Canine Companions for Independence started in California where they breed their own dogs. When these exceptional dogs are 8 weeks old they are sent to one of several regions to initiate their puppy raising and training with volunteers. Then they ascend to advanced training at a Canine Companions for Independence location, Oscars is Orlando, Florida. After 9 months Oscar was ready to be considered for placement with a disabled person that would be helped to be independent. My wife and I went to CCI Orlando for 2 weeks of training to learn how to lead, care for, manage and think like a dog.
Canine Companions for Independence does this all with a very small professional staff of highly motivated and very dedicated people. They provide highly-trained, exceptional dogs at no charge to disabled Veterans and others with disabilities. This is why I recommend CCI.
Review from Guidestar
Exceptional dogs, exceptional people. I feel LUCKY to be part of such an amazing organization.
Review from Guidestar
Our 12 year old has Juvenile Rheumatoid Arthritis and a rate immune disorder. We received our skilled companion working dog in February of 2013. Nickel III has been a Godsend. He's a faithful companion, he can help retrieve objects when our son has bad JRA days and he been a great social bridge for our son.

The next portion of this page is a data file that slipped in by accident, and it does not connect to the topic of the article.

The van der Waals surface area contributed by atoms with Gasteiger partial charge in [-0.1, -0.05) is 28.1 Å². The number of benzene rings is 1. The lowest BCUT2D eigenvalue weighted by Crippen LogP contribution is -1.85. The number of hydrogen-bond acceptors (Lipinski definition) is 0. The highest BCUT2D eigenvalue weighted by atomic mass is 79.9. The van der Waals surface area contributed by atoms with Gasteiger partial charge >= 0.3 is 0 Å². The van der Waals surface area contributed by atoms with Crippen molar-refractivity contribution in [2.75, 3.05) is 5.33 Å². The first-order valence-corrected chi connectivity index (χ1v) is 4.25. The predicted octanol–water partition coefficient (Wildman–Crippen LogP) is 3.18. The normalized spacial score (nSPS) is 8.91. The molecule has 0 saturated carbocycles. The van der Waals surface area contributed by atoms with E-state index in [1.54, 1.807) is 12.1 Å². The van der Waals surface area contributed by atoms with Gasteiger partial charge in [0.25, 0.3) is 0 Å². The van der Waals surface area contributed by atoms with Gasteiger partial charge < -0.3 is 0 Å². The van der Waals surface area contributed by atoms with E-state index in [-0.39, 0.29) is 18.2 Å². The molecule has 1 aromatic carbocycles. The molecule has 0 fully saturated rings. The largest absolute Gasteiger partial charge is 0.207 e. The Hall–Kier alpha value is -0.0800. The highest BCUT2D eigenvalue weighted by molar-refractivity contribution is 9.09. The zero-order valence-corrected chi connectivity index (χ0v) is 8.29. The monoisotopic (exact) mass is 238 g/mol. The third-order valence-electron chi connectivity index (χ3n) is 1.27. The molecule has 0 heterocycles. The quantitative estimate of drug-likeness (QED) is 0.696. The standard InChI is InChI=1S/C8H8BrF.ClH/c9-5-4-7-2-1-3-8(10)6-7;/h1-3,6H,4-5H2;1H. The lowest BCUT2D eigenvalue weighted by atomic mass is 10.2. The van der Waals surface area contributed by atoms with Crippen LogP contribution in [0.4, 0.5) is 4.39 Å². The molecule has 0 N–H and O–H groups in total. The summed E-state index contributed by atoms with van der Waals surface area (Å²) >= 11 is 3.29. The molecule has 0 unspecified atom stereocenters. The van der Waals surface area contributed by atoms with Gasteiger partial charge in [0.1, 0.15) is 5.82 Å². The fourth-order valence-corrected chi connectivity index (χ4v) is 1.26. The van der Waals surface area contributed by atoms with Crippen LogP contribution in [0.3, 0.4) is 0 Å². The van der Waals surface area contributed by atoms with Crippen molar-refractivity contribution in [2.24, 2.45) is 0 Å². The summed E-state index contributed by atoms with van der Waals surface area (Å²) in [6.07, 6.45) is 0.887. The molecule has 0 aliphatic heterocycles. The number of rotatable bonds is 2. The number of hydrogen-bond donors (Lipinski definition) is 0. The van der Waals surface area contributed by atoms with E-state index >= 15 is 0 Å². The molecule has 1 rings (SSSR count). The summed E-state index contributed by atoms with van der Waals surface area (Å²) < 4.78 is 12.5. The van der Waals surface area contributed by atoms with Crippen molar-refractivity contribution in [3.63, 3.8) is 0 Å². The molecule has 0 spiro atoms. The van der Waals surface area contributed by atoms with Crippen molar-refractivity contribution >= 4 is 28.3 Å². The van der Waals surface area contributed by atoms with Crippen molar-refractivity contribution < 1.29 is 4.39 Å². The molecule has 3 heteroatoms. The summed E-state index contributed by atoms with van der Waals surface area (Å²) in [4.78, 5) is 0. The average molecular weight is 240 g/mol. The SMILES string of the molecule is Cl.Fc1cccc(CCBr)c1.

Review from Guidestar
From breeders, to puppy raisers, to trainers and vets and full-time staff: there simply isn't a more qualified - people-passionate - assistance-dog organization out there.
Review from Guidestar
I signed up to raise my first puppy in 2013. I turned in May 2015 and look forward to receiving my 2nd puppy in training either end of 2015 or beginning of 2016. What they do for people with disabilities is beyond amazing. Not many organizations offer fully trained dogs free of charge. CCI does and they do support their graduates for the life of the dog.